The majority of children, teachers and taxpayers support the idea.
While a bit of nervous anticipation is expected on the part of Maine teachers, the American education computing community seems to be in a state of panic. At every education computing conference one can overhear gossip about Maine. Some of the buzz is supportive, but a great deal of discussion suggests that the laptop rollout is a bad idea. There hasn’t been this much hysteria since kids were given their own floppy disks.
An autoimmune response triggers the instant some members of the ed-tech intelligensia hears of Maine’s plans. “I hope they get the professional development right!” I respond by asking, “Do you mean the two-hour afterschool workshop or the three-hour workshop?” Are the P.D. addicts suggesting the imposition of one-size-fits-all training statewide? Educators should be focused on making the learning environment richer for kids. Professional well-educated adults should figure out what to do with their laptop. To many, the primary goal of professional development is to produce the elusive “buy-in” among teachers who have yet to notice the presence of computers in everyday life. The great thing about Maine is that the “buy-in” battle has been won. If you teach seventh graders, every one of your students will be wired … in the good way. The laptops will be falling from the sky.
I suggest the “failure” of computers to “deliver” in schools is based on there being too few computers rather than too many. Maine offers the chance to finally test this hypothesis.
Ed-Tech’s Dirty Little Secret
The dirty little secret is that despite a substantial investment in hardware and software, many kids never use a computer at school and many more never enjoy the experience of doing something powerful with a school computer. Few American “laptop schools” have embraced personal computing as a vehicle for radical learner-centered school reform nor have they embraced ubiquitous computing as a vehicle for social justice as advocated by King. In far too many schools, laptops are a marketing tool, like a mascot or high standardized test scores.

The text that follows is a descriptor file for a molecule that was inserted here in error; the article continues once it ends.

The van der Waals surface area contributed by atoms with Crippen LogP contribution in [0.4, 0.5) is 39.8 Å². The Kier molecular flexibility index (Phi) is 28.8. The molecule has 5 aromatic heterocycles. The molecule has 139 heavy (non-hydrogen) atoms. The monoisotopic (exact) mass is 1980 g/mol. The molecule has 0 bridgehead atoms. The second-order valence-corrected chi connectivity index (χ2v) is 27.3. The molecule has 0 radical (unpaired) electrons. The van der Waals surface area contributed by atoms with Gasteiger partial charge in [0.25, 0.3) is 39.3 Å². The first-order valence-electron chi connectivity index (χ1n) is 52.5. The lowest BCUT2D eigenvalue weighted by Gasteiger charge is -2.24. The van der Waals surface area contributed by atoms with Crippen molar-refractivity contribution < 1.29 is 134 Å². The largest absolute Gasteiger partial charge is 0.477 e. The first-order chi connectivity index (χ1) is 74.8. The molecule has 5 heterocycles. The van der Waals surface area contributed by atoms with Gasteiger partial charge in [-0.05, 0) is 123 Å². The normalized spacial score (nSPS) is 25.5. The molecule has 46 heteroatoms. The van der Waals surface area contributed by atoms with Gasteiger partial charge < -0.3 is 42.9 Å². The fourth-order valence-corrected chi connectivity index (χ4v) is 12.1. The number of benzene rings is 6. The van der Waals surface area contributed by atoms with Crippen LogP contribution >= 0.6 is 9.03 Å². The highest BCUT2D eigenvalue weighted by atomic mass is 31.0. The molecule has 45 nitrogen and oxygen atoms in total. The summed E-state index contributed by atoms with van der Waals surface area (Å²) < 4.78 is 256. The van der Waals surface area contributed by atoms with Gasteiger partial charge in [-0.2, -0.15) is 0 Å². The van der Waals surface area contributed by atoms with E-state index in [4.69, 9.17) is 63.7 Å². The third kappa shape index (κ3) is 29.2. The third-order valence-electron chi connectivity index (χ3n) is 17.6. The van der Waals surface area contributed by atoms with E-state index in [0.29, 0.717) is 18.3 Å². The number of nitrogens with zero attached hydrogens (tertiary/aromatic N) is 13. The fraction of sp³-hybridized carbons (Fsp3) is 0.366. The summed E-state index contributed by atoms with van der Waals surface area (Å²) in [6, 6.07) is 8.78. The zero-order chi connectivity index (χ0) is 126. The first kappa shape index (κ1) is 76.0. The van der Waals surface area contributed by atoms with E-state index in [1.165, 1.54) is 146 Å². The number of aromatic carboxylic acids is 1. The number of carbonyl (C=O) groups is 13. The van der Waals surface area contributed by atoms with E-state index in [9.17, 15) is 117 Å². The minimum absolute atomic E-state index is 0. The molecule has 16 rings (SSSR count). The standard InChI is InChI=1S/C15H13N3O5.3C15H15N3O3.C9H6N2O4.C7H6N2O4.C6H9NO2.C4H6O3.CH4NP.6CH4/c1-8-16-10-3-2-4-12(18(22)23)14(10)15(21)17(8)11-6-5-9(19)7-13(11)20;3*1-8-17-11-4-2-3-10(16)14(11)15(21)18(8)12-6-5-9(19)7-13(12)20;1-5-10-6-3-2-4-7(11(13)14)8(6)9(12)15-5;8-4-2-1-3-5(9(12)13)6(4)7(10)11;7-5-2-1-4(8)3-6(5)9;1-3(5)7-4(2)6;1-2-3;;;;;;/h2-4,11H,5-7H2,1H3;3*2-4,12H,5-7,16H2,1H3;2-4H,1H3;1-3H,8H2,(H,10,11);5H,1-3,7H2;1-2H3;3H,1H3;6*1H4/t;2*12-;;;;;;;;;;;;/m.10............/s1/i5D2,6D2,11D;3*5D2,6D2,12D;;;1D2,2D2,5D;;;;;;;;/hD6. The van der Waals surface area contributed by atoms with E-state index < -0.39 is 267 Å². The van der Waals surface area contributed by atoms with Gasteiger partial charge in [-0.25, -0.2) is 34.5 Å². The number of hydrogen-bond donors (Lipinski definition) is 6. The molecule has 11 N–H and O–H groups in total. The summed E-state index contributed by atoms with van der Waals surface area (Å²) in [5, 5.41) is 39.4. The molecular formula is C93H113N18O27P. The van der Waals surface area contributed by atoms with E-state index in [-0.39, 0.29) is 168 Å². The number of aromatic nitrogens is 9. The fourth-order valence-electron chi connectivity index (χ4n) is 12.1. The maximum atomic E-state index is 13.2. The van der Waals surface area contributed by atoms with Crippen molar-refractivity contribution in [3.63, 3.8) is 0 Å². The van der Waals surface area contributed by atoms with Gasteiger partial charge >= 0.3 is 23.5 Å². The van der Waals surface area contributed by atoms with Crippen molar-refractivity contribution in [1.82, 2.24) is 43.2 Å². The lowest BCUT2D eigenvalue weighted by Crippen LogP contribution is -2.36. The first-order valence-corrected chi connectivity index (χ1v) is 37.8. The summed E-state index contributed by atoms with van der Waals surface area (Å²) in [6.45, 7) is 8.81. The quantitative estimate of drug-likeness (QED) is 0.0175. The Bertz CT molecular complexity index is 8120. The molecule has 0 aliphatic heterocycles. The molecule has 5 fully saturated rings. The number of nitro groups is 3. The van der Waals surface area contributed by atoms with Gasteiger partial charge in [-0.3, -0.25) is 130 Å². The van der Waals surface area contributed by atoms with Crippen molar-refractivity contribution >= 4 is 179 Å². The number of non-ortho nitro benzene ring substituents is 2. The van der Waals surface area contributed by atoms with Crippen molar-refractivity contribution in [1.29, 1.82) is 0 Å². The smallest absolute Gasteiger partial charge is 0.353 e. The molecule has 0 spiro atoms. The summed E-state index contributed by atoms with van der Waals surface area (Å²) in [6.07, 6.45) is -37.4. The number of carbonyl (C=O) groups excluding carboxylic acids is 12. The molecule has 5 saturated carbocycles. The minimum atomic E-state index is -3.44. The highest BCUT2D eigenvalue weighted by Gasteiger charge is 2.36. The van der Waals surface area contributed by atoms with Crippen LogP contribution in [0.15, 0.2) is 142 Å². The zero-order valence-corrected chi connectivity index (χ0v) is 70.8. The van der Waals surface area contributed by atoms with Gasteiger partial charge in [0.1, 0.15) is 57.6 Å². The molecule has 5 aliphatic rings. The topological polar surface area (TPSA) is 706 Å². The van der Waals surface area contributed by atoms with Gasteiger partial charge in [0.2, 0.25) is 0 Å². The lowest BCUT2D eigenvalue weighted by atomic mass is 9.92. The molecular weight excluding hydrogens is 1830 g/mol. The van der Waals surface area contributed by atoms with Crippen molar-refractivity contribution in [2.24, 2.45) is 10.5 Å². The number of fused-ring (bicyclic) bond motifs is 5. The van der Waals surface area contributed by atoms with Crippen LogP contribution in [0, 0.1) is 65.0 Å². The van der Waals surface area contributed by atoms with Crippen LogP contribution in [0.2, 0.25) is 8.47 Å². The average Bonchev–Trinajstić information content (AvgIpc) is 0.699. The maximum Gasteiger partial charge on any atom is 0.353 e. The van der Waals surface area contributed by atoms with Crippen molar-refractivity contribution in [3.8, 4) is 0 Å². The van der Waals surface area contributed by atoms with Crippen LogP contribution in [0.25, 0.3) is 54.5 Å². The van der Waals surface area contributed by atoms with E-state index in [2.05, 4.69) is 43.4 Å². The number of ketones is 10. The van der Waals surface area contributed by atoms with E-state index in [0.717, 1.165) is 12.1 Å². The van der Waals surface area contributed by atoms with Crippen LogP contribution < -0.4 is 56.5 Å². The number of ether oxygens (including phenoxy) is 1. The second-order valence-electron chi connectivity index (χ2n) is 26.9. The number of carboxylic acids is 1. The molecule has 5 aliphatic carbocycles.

We pay a lot of lip service to concerns about the digital divide. Yet, when Maine eradicates that divide by entrusting every kid with a personal laptop to use at home and school, we shake our heads. Some suggest using laptop funds to reduce class-size. Even if that were a priority in rural Maine, lowering class size does little to produce models of new classroom practice.
Why would computer-using educators be opposed to democratizing computer use? How could it be bad for all kids to have access to a world of ideas and a computer for creating a few of their own?
One answer may be economic. We don’t employ pencil coordinators and may not need tech coordinators when the schools have professionally installed wireless networks, laptops with great repair contracts and high expectations for staff. You won’t need computer literacy workbooks when kids have actual computers. National standards for technology use become irrelevant in one fell swoop.